Woman with paper bag over her head with smiley face drawing
You were all excited when you turned 50, right? You had all of Act Two in front of you. Any mistakes of the past could be forgotten in the knowledge that you’d learned your lessons (Sure, you did) and could sail on into the next 50 years. Well, okay, maybe not 50—I mean, who wants to live to be 100? (Actually, I do)—but a good, say, 35 years before you said your
All was well on the western front. At least, that’s what you thought. But then one morning you woke up, stumbled into the bathroom, took a look at your sleep-deprived reflection in the mirror and couldn’t believe what you saw. What the hell was that line in between your eyebrows that stayed put no matter how hard you tried not to squint? What was with the laugh lines when there was nothing funny? And those lines on your chest (I’m talking to my sisters out there) that conjured up visions of leather-skinned women from Miami Beach who turned sunbathing into a profession? It’s a challenge to accept these physical changes as badges of experience and wisdom and not flashing neon signs that scream out, “You ain’t no spring chicken!”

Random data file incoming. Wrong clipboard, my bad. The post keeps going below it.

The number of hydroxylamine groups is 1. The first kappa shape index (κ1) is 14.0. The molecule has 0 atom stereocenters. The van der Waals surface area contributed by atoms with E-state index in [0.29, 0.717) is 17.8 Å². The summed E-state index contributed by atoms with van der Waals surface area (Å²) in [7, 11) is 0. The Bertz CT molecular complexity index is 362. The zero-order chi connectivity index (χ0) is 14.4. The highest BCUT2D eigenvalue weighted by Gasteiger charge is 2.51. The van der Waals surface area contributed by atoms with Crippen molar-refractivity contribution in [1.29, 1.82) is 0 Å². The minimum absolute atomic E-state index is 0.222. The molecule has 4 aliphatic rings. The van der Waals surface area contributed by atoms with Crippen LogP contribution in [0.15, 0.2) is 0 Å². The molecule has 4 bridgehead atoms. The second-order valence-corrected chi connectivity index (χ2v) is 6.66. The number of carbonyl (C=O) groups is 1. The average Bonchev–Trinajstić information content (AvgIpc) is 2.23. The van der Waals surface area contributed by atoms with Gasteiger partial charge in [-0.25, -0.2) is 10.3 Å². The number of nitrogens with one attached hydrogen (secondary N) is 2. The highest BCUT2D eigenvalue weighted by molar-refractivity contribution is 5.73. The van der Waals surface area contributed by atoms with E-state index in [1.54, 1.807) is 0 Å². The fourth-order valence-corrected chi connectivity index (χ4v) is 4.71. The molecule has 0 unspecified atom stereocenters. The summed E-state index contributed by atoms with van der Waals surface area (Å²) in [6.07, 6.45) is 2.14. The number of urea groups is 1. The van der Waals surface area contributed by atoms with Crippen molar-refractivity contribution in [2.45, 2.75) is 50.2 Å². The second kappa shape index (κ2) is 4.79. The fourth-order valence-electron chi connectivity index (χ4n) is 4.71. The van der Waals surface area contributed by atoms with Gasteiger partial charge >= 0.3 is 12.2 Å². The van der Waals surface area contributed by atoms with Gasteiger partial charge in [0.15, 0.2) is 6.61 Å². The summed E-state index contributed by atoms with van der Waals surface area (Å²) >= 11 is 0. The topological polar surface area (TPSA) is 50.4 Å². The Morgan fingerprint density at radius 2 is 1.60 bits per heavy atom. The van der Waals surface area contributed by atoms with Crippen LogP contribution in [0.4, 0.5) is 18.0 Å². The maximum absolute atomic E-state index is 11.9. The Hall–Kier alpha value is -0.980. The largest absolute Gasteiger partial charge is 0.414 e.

I like to call these moments “age jumps”—the moments when you are despondent about a new line or sag or permanent something or other that wasn’t there just 12 hours before. You want to put a bag on your head, stay in bed all day, bite the bullet or, if it’s a really bad age jump, schedule an appointment with a plastic surgeon.
Here’s what I say: go ahead and feel sorry for yourself. Cry. Scream. (The Primal Screamers don’t have a corner on the market.) Get “smashed” after work. Sit by yourself on a park bench and feed the pigeons. Isn’t that what old people do?
Miraculously, the next day, after all the histrionics, you’ll feel so much better. It’s like any other disappointment/tragedy in life—if you don’t process the loss, you’ll never get over it. (Need I remind you of your first breakup when your whole life crashed and burned?) Age jumps are part of the downhill slide we all take. Let’s join our collective hands and all moan together. A one, a two, a three . . .
Disclaimer: This process is not guaranteed. The success rate ranges from 0% to 100%. If feeling sorry for yourself with age jumps does not improve your mental health, stop moaning right away and call your doctor—in this case, a behavioral therapist is recommended.